Once the new plugin is discovered by the server, it will be registered. The plugin will automatically be enabled, unless the plugin's descriptor told the plugin container to keep the plugin disabled, even after detection and registration. The descriptor attribute disabledOnDiscovery="true" is the flag that tells the plugin container to disable a plugin when it is discovered.
You can restart the "master plugin container" to get it to reload plugins. You can do this via the RHQ Server plugin's "Restart Master Configuration" operation found on the resource "RHQ Server Plugin Container" service resource, which is a child resource of the RHQ Server JBossAS server resource. This requires you to have imported the RHQ Server JBossAS server resource into inventory.
From the Administration>SystemConfiguration>Plugins GUI, you can manually enable and disable plugins as well. Disabling a plugin tells its plugin container to skip that plugin - it will not intialize or start that plugin.
From the same GUI page, you can also "undeploy" a plugin, which essentially deletes that plugin from the server. It will disappear from that GUI page (unless you elect to "Show Undeployed" plugins) and it will be forever "disabled".
If you undeploy a plugin, you are essentially telling the server you never want that plugin to be deployed again. However, if in the future you do wish to redeploy that plugin (or a future version of that plugin), you first must "purge" the old, undeployed plugin from the server. Once you purge the old plugin, you are free to upload a new version (or even the original version) of that purged plugin just as if it was a new plugin.
All server plugins are managed by a plugin container. There are several plugin containers in the system, all are responsible for managing a single type of plugin. The type of plugin you deploy will determine which plugin container will manage it. For example, if you write a "generic" server plugin, the "generic plugin container" will be the one to start and stop your plugin. If you write a "content" server plugin, the "content plugin container" will manage that plugin.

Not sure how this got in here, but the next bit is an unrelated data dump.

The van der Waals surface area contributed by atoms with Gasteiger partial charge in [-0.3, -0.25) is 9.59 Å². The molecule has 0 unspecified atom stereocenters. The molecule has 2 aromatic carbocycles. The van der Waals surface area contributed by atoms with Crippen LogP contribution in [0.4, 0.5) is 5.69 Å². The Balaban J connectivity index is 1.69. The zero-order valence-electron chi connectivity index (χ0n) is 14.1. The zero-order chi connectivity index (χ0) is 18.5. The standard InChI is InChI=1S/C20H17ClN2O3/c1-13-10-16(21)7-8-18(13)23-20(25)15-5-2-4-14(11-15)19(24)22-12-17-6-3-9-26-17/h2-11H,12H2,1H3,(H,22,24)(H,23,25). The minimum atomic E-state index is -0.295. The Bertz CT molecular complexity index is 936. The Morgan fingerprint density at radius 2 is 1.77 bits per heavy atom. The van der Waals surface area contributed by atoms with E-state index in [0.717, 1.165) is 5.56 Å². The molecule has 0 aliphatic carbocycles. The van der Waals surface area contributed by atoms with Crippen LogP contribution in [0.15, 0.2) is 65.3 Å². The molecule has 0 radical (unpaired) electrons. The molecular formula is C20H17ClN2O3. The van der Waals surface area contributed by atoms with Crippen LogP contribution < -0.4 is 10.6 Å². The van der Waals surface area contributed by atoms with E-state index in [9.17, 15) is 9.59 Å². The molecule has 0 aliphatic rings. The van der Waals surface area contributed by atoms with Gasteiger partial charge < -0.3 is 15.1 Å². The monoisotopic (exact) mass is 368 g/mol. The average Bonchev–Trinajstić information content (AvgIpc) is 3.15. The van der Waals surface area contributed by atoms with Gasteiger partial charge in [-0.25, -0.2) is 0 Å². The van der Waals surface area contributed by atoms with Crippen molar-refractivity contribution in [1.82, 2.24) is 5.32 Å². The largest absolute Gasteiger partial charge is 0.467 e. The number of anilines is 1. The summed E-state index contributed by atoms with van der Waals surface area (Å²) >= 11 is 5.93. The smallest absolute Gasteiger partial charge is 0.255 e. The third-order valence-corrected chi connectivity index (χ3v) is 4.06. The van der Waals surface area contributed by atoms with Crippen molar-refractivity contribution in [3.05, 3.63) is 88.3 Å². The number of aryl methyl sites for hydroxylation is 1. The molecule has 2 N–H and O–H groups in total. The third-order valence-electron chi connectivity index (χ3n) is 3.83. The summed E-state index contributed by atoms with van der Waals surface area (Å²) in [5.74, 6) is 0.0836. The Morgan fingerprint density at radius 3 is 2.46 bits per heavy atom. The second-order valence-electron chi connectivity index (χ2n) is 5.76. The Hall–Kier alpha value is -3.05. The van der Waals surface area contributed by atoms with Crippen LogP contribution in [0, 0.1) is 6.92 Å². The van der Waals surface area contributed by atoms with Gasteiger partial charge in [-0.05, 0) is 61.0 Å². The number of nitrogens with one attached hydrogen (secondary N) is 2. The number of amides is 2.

The RHQ Server has a fixed number of plugin containers available. If you have a need to write your own special type of server plugin, you'll need to write a new plugin container to handle that new type of plugin. Typically, you will not have to do this. If you need to write a server plugin that doesn't fit in with one of the specific types of plugins currently supported (e.g. "content" plugins, or "alert" plugins as examples), then you usually will just write a "generic" plugin, which will be managed by the catch-all generic plugin container. If you want to write your own plugin container, you'll have to follow some rules and guidelines specified here. Plugin containers are not meant to be "pluggable" into the RHQ Server - they are fixed and built directly into the RHQ Server. When you create new ones, you create them directly inside the core RHQ code. But again, this is rarely needed by typical server plugin developers since the generic plugin container will be able to handle most anything you'll want to cook up.
When you build your plugin, it would be nice to know if the plugin descriptor is correct prior to deploying it in the server. There is now a ServerPluginValidatorUtil class that can be used to validate one or more server plugins.
The base plugin validation does the following:
- Verifies the XML is well-formed and validates with the proper server plugin XML Schema
- Validates that, if a plugin component is specified, that its class is found in the plugin jar and it can be instantiated.
- Validates that all scheduled jobs are configured properly
For each specific type of plugin, additional validation rules are applied. Each type of plugin can have its own validator to apply its own rules to a plugin. Currently, the different validators are the following:
If you add more plugins to the RHQ master codebase, you need to remember to add the new plugin to the validate-all-serverplugins pom.xml - specifically, you have to add the new plugin jar to the test classpath of the validator java environment.